Euthanauts #2 Review: Far More Grounded Than the First Issue

Euthanauts #2 Review: Far More Grounded Than the First Issue

Posted by August 31, 2018 Comment

Euthanauts #2
6 / 10 Reviewer
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Writer: Tini Howard, Artist: Nick Robles, Color Artist: Eva de la Cruz, Letters: Aditya Bidikar, Cover by: Caitlin Yarsky, Variant Cover by: Caitlin Yarsky, Editorial Assistance by: Chase Marotz, Editor: Shelly Bond, Euthanauts created by Tini Howard and Nick Robles, Publisher: IDW Publising, Release Date: Out Now, Price: $3.99

Thalia Rosewood awakens in a coffin currently being set on fire by a man named Indigo. He thought Thalia was dead and helps her out once she wakes up. Thalia goes back to her job, but Circe and Gullame, Dr. Wolfe’s assistants find her at her job. Thalia freaks out, and the two assistants take her away from her job. Circe and Guillame want to help Thalia to continue Wolfe’s research. Next, Thalia goes to Wolfe’s funeral.

Euthanauts #2 cover by Caitlin Yarsky
Euthanauts #2 cover by Caitlin Yarsky

Euthanauts #2 is far more grounded than I expected it would be given the first issue. The previous installment seemed like it was taking off into an existential zone—which led me to that whole tangent I went on about existentialist comics—but Euthanauts #2 actually follows Thalia in our world through the next day with a coherent series of events.

Is it compelling? Eh, it’s getting there. I find myself reading this issue and not knowing what exactly Wolfe’s goal was. I think she wants to come back from the dead, but, if so, I don’t know what Thalia is supposed to be doing to make it happen. As a result, we are about as clueless as the characters, and we are following them meandering from place to place.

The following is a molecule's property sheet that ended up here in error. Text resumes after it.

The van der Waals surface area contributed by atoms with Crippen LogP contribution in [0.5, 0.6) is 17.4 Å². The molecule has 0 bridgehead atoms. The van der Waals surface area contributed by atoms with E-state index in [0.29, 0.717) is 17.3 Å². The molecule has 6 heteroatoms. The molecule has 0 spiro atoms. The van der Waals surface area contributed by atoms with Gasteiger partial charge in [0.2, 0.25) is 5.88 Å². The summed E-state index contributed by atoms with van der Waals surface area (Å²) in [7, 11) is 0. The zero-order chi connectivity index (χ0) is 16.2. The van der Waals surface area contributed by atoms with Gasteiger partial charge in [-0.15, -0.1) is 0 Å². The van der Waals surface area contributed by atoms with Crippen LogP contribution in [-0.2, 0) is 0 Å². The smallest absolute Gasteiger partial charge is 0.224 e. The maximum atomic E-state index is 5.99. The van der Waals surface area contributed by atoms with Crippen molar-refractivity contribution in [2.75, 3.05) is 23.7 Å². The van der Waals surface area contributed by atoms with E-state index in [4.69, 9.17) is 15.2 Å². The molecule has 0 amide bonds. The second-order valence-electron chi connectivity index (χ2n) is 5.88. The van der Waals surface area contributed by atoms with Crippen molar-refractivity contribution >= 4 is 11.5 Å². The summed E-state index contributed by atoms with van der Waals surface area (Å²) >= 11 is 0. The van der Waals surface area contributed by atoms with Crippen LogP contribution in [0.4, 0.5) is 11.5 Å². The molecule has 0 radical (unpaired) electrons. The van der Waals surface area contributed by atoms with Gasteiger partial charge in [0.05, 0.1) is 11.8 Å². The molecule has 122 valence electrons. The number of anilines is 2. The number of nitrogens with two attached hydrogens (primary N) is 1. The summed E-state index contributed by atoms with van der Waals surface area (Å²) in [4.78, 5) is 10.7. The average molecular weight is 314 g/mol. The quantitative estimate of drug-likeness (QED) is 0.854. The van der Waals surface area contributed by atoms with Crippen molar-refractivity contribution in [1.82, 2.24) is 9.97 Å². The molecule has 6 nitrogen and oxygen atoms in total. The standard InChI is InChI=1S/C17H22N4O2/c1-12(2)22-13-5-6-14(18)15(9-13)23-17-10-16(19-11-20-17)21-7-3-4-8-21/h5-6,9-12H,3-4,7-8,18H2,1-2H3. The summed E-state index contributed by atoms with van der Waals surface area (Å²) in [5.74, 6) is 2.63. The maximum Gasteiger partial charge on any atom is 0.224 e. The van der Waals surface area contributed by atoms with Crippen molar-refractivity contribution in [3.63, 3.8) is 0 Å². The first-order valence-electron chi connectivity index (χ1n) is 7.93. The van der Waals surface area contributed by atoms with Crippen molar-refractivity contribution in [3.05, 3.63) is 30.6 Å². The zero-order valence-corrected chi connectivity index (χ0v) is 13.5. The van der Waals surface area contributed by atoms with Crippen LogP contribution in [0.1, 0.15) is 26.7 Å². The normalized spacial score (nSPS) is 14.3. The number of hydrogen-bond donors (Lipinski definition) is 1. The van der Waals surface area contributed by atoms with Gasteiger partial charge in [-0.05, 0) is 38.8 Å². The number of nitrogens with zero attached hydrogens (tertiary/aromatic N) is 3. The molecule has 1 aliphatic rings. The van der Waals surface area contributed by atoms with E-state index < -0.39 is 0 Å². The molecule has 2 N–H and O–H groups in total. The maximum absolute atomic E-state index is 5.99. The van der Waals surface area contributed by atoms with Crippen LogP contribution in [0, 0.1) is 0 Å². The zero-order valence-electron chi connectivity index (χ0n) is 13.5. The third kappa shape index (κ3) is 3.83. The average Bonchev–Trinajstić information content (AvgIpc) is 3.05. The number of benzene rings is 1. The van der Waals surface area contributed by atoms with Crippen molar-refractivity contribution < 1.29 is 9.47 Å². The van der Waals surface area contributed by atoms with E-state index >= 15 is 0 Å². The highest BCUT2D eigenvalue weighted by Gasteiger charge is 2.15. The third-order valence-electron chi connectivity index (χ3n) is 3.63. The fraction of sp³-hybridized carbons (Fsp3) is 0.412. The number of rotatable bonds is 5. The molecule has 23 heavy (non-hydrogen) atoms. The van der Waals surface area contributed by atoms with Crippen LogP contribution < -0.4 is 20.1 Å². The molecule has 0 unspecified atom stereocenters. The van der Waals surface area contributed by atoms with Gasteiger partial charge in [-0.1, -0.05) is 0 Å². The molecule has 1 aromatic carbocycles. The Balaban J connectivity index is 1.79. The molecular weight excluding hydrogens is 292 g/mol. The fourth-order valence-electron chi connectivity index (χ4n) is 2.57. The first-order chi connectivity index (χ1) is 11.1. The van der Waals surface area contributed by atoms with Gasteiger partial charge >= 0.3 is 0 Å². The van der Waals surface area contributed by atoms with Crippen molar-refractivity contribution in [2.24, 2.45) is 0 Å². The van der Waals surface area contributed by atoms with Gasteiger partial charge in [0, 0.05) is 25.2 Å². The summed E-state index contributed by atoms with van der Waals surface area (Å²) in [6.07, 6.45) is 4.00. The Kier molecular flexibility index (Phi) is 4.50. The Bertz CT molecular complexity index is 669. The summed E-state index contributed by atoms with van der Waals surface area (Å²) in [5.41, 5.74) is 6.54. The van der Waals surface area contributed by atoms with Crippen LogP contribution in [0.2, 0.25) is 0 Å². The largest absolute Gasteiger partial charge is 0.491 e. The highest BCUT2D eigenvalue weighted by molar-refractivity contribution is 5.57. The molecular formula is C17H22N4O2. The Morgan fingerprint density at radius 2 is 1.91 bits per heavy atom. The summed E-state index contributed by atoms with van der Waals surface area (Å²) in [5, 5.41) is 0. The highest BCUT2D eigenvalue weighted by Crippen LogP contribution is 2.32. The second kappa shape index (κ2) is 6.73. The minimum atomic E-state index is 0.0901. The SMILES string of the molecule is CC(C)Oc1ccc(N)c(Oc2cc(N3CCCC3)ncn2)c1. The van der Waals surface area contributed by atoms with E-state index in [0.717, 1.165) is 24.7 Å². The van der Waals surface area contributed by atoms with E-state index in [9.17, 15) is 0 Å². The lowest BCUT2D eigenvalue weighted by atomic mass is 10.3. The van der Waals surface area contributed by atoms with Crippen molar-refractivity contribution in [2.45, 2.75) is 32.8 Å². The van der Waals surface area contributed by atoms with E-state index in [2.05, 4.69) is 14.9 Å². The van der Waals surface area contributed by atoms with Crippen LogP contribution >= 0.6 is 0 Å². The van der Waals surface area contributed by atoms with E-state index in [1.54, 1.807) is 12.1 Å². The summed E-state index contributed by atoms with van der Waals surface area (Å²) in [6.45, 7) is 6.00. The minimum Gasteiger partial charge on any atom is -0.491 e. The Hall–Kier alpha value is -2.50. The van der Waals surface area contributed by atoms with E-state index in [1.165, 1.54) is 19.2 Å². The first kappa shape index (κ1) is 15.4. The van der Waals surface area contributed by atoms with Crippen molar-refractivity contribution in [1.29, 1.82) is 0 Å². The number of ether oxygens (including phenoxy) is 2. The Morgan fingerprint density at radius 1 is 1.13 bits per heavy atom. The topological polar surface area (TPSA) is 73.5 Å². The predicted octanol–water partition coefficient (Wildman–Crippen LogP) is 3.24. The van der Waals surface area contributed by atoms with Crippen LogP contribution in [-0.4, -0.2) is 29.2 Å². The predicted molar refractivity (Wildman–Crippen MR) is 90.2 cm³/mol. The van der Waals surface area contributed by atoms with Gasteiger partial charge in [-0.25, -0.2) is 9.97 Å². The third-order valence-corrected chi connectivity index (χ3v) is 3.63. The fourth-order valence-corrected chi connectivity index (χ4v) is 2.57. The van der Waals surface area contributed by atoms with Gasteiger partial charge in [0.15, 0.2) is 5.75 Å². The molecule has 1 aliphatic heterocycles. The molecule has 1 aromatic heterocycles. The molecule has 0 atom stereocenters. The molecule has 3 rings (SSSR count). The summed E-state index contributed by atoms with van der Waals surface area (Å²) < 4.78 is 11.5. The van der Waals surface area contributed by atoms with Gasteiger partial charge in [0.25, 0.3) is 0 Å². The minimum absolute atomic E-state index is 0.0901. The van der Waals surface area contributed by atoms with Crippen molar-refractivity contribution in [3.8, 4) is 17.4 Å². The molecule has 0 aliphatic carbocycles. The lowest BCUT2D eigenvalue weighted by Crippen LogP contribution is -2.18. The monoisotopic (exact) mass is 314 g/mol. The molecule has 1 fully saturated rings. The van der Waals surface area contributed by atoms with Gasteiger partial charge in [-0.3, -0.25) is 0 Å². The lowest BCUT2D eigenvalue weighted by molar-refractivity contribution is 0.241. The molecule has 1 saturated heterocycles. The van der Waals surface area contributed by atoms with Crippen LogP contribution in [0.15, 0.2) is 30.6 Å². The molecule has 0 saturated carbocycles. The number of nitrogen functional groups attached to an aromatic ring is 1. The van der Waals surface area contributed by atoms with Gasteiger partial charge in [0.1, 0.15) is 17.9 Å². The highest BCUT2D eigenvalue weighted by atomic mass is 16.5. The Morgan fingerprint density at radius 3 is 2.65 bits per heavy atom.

There also isn’t really a sense of urgency either, so the book has little to actually propel itself forward.

Euthanauts #2 art by Nick Robles and Eva de la Cruz
Euthanauts #2 art by Nick Robles and Eva de la Cruz

Nick Robles’ artwork is impeccable though. He renders a gorgeous world with visually unique characters and some bizarre visions sprinkled throughout. The detailing and texturing are vivid and vibrant. Eva de la Cruz gives a well-balanced and surprisingly warm color palette that brings the visuals together.

Euthanauts #2 isn’t bad, and I do feel bad for using #1 as the pedestal for my digression about existentialist, pseudo-metanarrative, and nonlinear storytelling. This book is far more grounded than I expected, and the characters are decent. The plot itself is a bit unfocused and vague, and that’s where the problems arise. That said, I’m not compelled to turn people away from it. It’s interesting, has potential, and has excellent artwork, so feel free to check it out if what I describes sounds like your jam.

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About Joshua Davison

Josh is a longtime super hero comic fan and an aspiring comic book and fiction writer himself. He also trades in videogames, Star Wars, and Magic: The Gathering, and he is also a budding film buff. He's always been a huge nerd, and he hopes to contribute something of worth to the wider geek culture conversation. He is also happy to announce that he is the new Reviews Editor for Bleeding Cool. Follow on Twitter @joshdavisonbolt.

(Last Updated August 31, 2018 8:19 pm )

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